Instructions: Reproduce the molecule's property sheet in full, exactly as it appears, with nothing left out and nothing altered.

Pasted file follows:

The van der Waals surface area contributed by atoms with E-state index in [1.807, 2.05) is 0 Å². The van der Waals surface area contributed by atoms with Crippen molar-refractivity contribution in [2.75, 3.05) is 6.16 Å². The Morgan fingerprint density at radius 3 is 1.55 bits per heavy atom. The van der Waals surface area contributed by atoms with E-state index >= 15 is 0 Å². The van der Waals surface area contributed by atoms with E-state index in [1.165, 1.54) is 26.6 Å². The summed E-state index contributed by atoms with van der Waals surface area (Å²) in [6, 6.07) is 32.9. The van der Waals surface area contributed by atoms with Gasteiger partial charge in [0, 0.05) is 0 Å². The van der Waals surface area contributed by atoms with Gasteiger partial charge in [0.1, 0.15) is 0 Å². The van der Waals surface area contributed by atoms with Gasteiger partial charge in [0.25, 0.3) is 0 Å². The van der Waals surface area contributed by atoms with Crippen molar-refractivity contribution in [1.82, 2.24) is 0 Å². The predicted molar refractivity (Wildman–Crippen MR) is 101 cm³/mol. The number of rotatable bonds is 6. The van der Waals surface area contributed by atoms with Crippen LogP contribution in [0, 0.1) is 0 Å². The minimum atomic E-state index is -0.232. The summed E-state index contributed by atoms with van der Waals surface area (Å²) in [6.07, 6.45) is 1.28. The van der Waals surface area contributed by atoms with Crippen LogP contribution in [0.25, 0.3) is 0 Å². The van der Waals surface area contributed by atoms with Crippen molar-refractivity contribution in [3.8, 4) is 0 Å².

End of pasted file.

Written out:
The van der Waals surface area contributed by atoms with E-state index in [1.807, 2.05) is 0 Å². The van der Waals surface area contributed by atoms with Crippen molar-refractivity contribution in [2.75, 3.05) is 6.16 Å². The Morgan fingerprint density at radius 3 is 1.55 bits per heavy atom. The van der Waals surface area contributed by atoms with E-state index >= 15 is 0 Å². The van der Waals surface area contributed by atoms with E-state index in [1.165, 1.54) is 26.6 Å². The summed E-state index contributed by atoms with van der Waals surface area (Å²) in [6, 6.07) is 32.9. The van der Waals surface area contributed by atoms with Gasteiger partial charge in [0, 0.05) is 0 Å². The van der Waals surface area contributed by atoms with Gasteiger partial charge in [0.1, 0.15) is 0 Å². The van der Waals surface area contributed by atoms with Gasteiger partial charge in [0.25, 0.3) is 0 Å². The van der Waals surface area contributed by atoms with Crippen molar-refractivity contribution in [1.82, 2.24) is 0 Å². The predicted molar refractivity (Wildman–Crippen MR) is 101 cm³/mol. The number of rotatable bonds is 6. The van der Waals surface area contributed by atoms with Crippen LogP contribution in [0, 0.1) is 0 Å². The minimum atomic E-state index is -0.232. The summed E-state index contributed by atoms with van der Waals surface area (Å²) in [6.07, 6.45) is 1.28. The van der Waals surface area contributed by atoms with Crippen LogP contribution in [0.25, 0.3) is 0 Å². The van der Waals surface area contributed by atoms with Crippen molar-refractivity contribution in [3.8, 4) is 0 Å².